Those are the findings from a new Pew Research Center report drawn from two polls conducted among about 5,000 American adults in June and July.

The majority of Americans now believe that “God is not a prerequisite for good values and morality,” said Greg Smith, Pew’s associate director of research, in a post about the findings. “[T]he public’s increased rejection of the idea that belief in God is necessary for morality is due, in large part, to the spike in the share of Americans who are religious ‘nones,’” he explained.

The majority of Americans now believe that “God is not a prerequisite for good values and morality.” “In the 2011 Pew Research Center survey that included the question about God and morality, religious “nones” constituted 18 percent of the sample. By 2017, the share of ‘nones’ stood at 25 percent,” the report notes.

But even some believers have changed their opinions on the matter during the past few years. According to the report, among white evangelical Protestants, 32 percent now say belief in God is not necessary to have good values and be a moral person, up from 26 percent who said this in 2011.

About half of all U.S. Catholics—or 49 percent—agree that it is not necessary to believe in God to be a good person. But there is a sharp difference between Hispanic Catholics and white Catholics. Fifty-seven percent of white Catholics say God is not necessary for morality, but just 38 percent of Hispanic Catholics agree.

Regarding these so-called atheists Columnist Kaya Oakes writes labeling them:  Devoted Atheists: “In finding a way to be compassionate toward nonbelievers, it helps that many of my non-believing friends are not simply spending their Sunday mornings paging through The New York Times and lingering over brunch, but are actively engaged in community service and social justice issues.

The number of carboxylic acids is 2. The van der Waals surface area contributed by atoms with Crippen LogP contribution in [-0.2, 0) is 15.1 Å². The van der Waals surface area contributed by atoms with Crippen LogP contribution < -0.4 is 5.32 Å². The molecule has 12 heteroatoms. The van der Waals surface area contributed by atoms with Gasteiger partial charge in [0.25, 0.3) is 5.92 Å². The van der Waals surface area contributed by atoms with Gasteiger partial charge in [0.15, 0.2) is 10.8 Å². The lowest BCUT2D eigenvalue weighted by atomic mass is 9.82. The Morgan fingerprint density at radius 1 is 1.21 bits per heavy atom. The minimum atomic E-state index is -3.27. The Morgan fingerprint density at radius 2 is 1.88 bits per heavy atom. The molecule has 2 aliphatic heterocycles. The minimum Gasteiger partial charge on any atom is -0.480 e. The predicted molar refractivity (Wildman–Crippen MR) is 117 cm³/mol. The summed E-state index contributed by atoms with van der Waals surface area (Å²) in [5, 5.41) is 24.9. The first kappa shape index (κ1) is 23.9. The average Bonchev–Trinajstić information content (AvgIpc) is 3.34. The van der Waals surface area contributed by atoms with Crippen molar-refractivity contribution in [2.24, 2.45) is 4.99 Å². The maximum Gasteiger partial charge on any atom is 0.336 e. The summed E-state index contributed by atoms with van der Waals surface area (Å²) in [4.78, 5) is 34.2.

An atheist friend works in affordable housing issues in the African-American community. Another atheist friend writes about feminist issues, particularly focusing on empowering young girls. The lapsed Catholic son of a friend travels to India to volunteer in medical clinics. A former evangelical I know works to bring attention to mental health issues in the gay and lesbian community. Atheist and agnostic students of mine have served in the Peace Corps, started food co-ops in inner-city food deserts, volunteered with literacy organizations, taught inmates to read at San Quentin and tirelessly worked to correct the notion that millennials are interested only in cellphones.

“No, most of them do not belong to an organized religion. But many are more compassionate, welcoming and devoted to those on the margins of society than quite a few Catholics I know.” It shows loss of faith sometimes reflected a sense of sorrow for some, for many others, leaving one faith tradition behind to explore others or to explore living without faith, led them to an amazing discovery."

(Material from Religion News Service was used in this report.)